Ground-breaking gay play comes to Brum
Posted on 3 Sep 2018

Midlands-born actor Tom Silverton this month makes his Old Joint Stock Theatre debut, playing Michael in a new comic four-hander about sex and commitment in the 21st century. Tom recently took time out from his cover shoot with Midlands Zone to chat about this much-anticipated play, and to tell us a bit more about what audiences can expect...

Why is Four Play a relevant drama for our times, Tom?
It explores what relationships have become in the time of Grindr, Tinder, Hornet etc. They can be a lot more open and fluid, and I think that people who were in a relationship before this phenomenon kicked off may feel a little bit left behind, as though they’ve missed out on all this opportunity to be so easily promiscuous and easy-going. There are plenty of contemporary cultural references in the play, and the dialogue is very conversational, which adds to the intimacy. Four Play exposes the frustrations that can arise for couples in long-term relationships. Are they involving another member to simply spice up their sex life, or are they doing it to save an already-crumbling relationship? With relationships being a lot more open these days, the definition of monogamous can be slightly looser.

Does the play centre on a throuple or a threesome? What’s the difference?
Without giving too much away, one couple propositions half of another couple with an idea which means there’s a certain amount of risk involved for them all. There’s definitely a great deal of intimacy for the three characters. I would say a throuple is a three-way relationship in every aspect, but a threesome is purely a physical, sexual experience.


(Rehearsal shot)

Do the characters in the play distinguish between sex and a loving relationship?
Definitely. One of the characters gets about quite a bit, but he still saves ‘something’ intimate for his partner. He believes what he’s doing is purely physical, whereas what he has with his partner is truly loving and special.

Can you give us some background to the four characters?
We have two couples: Rafe & Pete and Andrew & Michael. Michael’s my character. Rafe and Pete are in a seven-and-a-half-year relationship, and one of them instigates the idea to involve one of the other couple. Pete is quite adventurous and likes to pass off the power to Rafe, but he can be a little uptight and is very sensitive. Andrew and Michael have been together a couple of years. Andrew is easy-going and loving, which Michael can take advantage of. He’s often out at all hours at the gym.


(Rehearsal shot)

Where does the comedy angle come from?
Relationships aren’t usually one long battle, so there’s plenty of playfulness between the couples. I think comedy comes from tension too, so even if the characters aren’t being directly funny, their sly comments, slip-ups and mistakes provide plenty of laughs, along with a few tongue-in-cheek moments.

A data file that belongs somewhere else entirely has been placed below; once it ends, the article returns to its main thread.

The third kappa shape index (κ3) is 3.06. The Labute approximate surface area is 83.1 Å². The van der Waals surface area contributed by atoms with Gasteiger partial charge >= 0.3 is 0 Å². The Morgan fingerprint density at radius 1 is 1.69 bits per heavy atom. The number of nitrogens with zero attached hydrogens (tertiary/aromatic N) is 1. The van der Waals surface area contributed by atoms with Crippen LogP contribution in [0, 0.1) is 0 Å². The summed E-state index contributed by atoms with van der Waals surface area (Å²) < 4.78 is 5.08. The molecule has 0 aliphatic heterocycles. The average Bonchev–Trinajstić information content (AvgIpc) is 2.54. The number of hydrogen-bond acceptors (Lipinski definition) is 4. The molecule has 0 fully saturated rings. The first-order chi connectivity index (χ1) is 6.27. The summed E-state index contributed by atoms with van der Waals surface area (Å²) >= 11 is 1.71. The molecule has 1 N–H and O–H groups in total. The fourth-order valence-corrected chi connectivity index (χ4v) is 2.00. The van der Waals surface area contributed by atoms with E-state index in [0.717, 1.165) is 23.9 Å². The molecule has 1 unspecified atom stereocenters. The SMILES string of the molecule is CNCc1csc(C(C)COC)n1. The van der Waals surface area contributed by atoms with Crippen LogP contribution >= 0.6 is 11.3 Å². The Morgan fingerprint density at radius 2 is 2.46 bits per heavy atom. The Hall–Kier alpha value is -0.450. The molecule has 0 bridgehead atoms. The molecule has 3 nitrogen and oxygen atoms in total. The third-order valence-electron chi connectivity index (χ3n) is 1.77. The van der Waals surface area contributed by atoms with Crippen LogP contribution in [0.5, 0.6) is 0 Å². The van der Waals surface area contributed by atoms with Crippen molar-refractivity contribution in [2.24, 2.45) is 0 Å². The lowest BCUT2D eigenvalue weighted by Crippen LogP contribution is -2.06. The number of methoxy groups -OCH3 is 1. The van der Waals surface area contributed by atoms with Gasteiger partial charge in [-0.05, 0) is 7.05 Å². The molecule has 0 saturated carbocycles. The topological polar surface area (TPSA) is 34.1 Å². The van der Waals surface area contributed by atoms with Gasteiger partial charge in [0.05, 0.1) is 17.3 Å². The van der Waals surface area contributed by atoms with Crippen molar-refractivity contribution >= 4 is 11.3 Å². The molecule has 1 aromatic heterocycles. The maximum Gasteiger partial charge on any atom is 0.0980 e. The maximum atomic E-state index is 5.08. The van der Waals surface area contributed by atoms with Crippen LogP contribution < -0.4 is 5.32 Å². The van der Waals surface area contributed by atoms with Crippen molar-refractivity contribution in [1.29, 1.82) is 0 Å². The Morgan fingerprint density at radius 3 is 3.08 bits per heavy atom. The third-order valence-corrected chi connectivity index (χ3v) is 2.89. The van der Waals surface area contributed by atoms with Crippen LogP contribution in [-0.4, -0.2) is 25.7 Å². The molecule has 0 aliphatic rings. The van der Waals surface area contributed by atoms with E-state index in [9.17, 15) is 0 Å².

How much sexual content is there, and is there an audience age limit?
Sex is one of the biggest topics of the play, so there’s plenty of it explored by the characters - from kinky things to sensual candles, it covers a lot! As for an age limit, it’s at your own discretion, but I wouldn’t bring your kids -  it’d make for a bit of a full-on sex-ed.


What research have you undertaken for the role?
Well, I haven’t signed up to Grindr, but I’ve spoken to a few friends about their experiences. For my own character of Michael, who’s obsessed with fitness, I’ve been hitting the gym as much as possible. As for the cast as a whole, people have really been delving into the details of the script and then going away to create these rich backgrounds for the characters; where they work, their families, their favourite bars - anything that’ll bring them to life.

Is Four Play best suited to an intimate performance area like The Old Joint Stock, or would it work equally well on a larger scale?
The OJS is the perfect venue for it; the characters are revealing all the intimate details right in front of you. It feels like you’re right there with them throughout the whole play.

There’s been a big furore over Jack Whitehall - a straight man - playing a gay character in Disney’s Jungle Cruise. What’s your opinion on straight men playing gay characters?
I can understand the frustration from the LGBT community, as it’s important to improve representation in Hollywood, giving everyone an equal opportunity. On the other hand, if they felt he was the very best person to fulfil that role because of his acting ability, then that’s fair enough. However, Disney may well have played on the controversy a little to generate publicity, which could be considered a little exploitative.

Four Play shows at Birmingham’s Old Joint Stock Theatre from Wednesday 5 to Saturday 8        September. Tickets HERE


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